Colombian president Gustavo Petro walking the tightrope of ‘total peace’

Will the new government be allowed to implement its social programmes to address the damage from decades of US-backed terrorism and war?

Lalkar writers

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Under new legislation, young people in Colombia will have the opportunity of carrying out ‘social service for peace’ as an alternative to military service. Alongside agricultural reforms and measures aimed at redressing rampant inequality, this is one of the measures the new government hopes will be able to transform the country after decades of US-inspired fratricide. But will Uncle Sam step aside for these people-centred reforms to take effect? And will Colombia’s traditionally imperialist-allied armed forces keep the line?

Lalkar writers

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Two regional trade union officials were killed in southern Colombia in mid-October – Ferney Morales and Rigo Alape were attacked in a municipality of Putumayo, apparently being forced by armed assailants to leave a community meeting before being murdered.

What was a poignant tragedy is in danger of becoming a commonplace in a country still beset by right-wing paramilitary violence. The two men were organisers for the FENSUAGRO agricultural trade union, and prominent members of the regional ASTRACAM peasant farmers’ association. FENSUAGRO is the most ruthlessly targeted trade union in Colombia, having had close to 40 members killed since a peace agreement was signed between the government and guerrillas of the left-wing Revolutionary Armed Forces of Colombia (Farc) in 2016. More than 700 affiliates of the union have been murdered or have disappeared since its foundation in the mid-1970s.

As another trade unionist, Olga Quintero of the ASCAMCAT peasant farmers’ association in north-eastern Colombia, pointedly put it: “We are asking for political action so that human rights activism in Colombia is neither a crime nor a death sentence.”

Over the past four years, an alarming average of 240 community activists have been murdered each year – part of an endemic patchwork of violence that has haunted this rich and vibrant Latin-American country ever since the assassination in 1948 of Jorge Eliécer Gaitán, an unashamedly socialist politician set to be elected the next president of Colombia. Now the challenge for Gustavo Petro, the country’s new progressive president who has made it into office via the ballot box, is to put an end to this blood-drenched cycle.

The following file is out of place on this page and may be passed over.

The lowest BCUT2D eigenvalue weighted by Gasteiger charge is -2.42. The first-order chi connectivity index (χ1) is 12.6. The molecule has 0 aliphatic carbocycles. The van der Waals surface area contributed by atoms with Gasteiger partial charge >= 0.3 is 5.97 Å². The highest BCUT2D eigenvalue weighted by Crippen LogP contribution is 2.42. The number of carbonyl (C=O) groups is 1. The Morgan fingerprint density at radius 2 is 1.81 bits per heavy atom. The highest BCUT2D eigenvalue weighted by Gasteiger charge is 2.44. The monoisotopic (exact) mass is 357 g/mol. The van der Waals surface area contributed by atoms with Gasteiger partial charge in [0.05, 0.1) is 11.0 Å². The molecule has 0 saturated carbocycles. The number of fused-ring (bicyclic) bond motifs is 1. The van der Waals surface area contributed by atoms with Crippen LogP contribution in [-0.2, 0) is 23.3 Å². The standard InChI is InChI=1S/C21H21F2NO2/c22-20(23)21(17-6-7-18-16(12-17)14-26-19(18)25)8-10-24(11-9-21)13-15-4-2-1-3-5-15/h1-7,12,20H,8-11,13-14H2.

Petro’s response has been to declare a policy of paz total (‘total peace’). As a former member of the M-19 left-wing guerrilla group, and subsequently mayor of the capital, Bogotá, he is as well-placed as anyone to try to rein in the excesses of armed paramilitary groups – primarily the misleadingly named extreme right-wing autodefensas (‘self-defence groups’) whose patron is the ultra-reactionary Machiavellian figure of Álvaro Uribe, a former president of Colombia and beneficiary of lavish favours from the CIA.

The new government claims that at least ten armed groups have agreed to participate in unilateral ceasefires. Its high commissioner for peace, Danilo Rueda, was upbeat: “Each group with its own identity, nature and motivation is expressing its disposition to be part of a total peace. In this exploration phase we’ve asked them not to kill, not to abduct people and not to torture. We are moving ahead.”

For its part, the government has pledged to suspend aerial bombardments by the military of armed groups in a bid to avoid harming civilians and killing forcibly recruited minors.

The country’s six-decade-long armed conflict has accounted for the lives of at least 450,000 people. President Petro has said that his government could offer reduced sentences to gang members who hand over assets gained through crime and give information about drug trafficking.

The armed groups include two breakaway factions of the Farc, the Estado Mayor Central and La Segunda Marquetalia, whose members returned to the armed struggle after watching with dismay how some of their former comrades were picked off by assassins on acceding to the peace agreement and surrendering their arms.

The largest remaining guerrilla group, the left-wing National Liberation Army (ELN), favours a bilateral ceasefire to pave the way for renewed negotiations. The ELN had taken part in peace talks in Havana, but these were called off by Petro’s predecessor, the ever more unpopular right-winger Iván Duque. Petro says the talks are now set to resume.

The hidden hand of the USA

Of course, it would be naive to just take attempts at pacification at face value. An interesting light is cast on the pursuit of former Farc guerrilla leaders by Oliver Dodd, a journalist and doctoral candidate based at the National university in Bogotá.

Dodd recounts how four historic leaders of La Segunda Marquetalia – Jesús Santrich, Hernán Velásquez, Henry Castellanos and Miguel Botache – were killed in neighbouring Venezuela in what seemed to be targeted assassinations.

The group’s current leader, Iván Márquez – who had been the Farc’s lead negotiator in the Havana peace agreement of 2016 – survived a similar assassination attempt with minor injuries. The USA had placed a £8.9m bounty on his head.

“Counter-insurgency planners believe that by neutralising the Segunda Marquetalia’s most experienced leadership at an early stage in the regeneration process it can provoke an existential crisis within the ranks of the organisation and prevent it from establishing deeper roots.